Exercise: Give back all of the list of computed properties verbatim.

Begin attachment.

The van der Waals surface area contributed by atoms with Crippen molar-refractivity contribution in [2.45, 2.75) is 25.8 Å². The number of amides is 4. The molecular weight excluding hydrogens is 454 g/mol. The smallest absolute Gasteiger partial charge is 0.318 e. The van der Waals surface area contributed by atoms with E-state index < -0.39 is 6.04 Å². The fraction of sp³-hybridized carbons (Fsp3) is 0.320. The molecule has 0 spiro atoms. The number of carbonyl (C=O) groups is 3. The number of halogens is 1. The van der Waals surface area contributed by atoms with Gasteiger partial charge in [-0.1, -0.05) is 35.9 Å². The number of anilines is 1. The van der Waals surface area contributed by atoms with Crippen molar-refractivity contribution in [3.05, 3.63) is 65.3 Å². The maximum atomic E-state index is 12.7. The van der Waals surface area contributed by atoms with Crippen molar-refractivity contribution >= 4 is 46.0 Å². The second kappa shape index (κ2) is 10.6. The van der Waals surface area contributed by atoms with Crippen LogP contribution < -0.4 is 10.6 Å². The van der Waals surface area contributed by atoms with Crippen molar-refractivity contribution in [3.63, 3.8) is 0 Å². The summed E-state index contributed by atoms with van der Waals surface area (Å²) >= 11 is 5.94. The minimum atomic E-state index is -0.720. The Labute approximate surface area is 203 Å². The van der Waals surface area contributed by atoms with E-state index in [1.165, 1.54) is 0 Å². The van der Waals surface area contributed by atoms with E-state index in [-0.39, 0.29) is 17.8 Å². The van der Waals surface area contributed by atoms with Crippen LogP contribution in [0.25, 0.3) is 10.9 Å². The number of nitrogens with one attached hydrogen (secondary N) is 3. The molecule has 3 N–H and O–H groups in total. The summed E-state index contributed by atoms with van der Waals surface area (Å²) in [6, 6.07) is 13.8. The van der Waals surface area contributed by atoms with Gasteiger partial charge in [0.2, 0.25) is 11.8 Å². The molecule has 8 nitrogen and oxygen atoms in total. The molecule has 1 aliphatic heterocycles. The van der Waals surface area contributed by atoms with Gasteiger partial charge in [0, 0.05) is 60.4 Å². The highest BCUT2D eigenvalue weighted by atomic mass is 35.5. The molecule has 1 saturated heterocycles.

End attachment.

The van der Waals surface area contributed by atoms with Crippen molar-refractivity contribution in [2.45, 2.75) is 25.8 Å². The number of amides is 4. The molecular weight excluding hydrogens is 454 g/mol. The smallest absolute Gasteiger partial charge is 0.318 e. The van der Waals surface area contributed by atoms with E-state index < -0.39 is 6.04 Å². The fraction of sp³-hybridized carbons (Fsp3) is 0.320. The molecule has 0 spiro atoms. The number of carbonyl (C=O) groups is 3. The number of halogens is 1. The van der Waals surface area contributed by atoms with Gasteiger partial charge in [-0.1, -0.05) is 35.9 Å². The number of anilines is 1. The van der Waals surface area contributed by atoms with Crippen molar-refractivity contribution in [3.05, 3.63) is 65.3 Å². The maximum atomic E-state index is 12.7. The van der Waals surface area contributed by atoms with Crippen molar-refractivity contribution >= 4 is 46.0 Å². The second kappa shape index (κ2) is 10.6. The van der Waals surface area contributed by atoms with Crippen LogP contribution < -0.4 is 10.6 Å². The van der Waals surface area contributed by atoms with Crippen molar-refractivity contribution in [3.63, 3.8) is 0 Å². The summed E-state index contributed by atoms with van der Waals surface area (Å²) >= 11 is 5.94. The minimum atomic E-state index is -0.720. The Labute approximate surface area is 203 Å². The van der Waals surface area contributed by atoms with E-state index in [1.165, 1.54) is 0 Å². The van der Waals surface area contributed by atoms with E-state index in [-0.39, 0.29) is 17.8 Å². The van der Waals surface area contributed by atoms with Crippen LogP contribution in [0.25, 0.3) is 10.9 Å². The number of nitrogens with one attached hydrogen (secondary N) is 3. The molecule has 3 N–H and O–H groups in total. The summed E-state index contributed by atoms with van der Waals surface area (Å²) in [6, 6.07) is 13.8. The van der Waals surface area contributed by atoms with Gasteiger partial charge in [0.2, 0.25) is 11.8 Å². The molecule has 8 nitrogen and oxygen atoms in total. The molecule has 1 aliphatic heterocycles. The van der Waals surface area contributed by atoms with Gasteiger partial charge in [0, 0.05) is 60.4 Å². The highest BCUT2D eigenvalue weighted by atomic mass is 35.5. The molecule has 1 saturated heterocycles.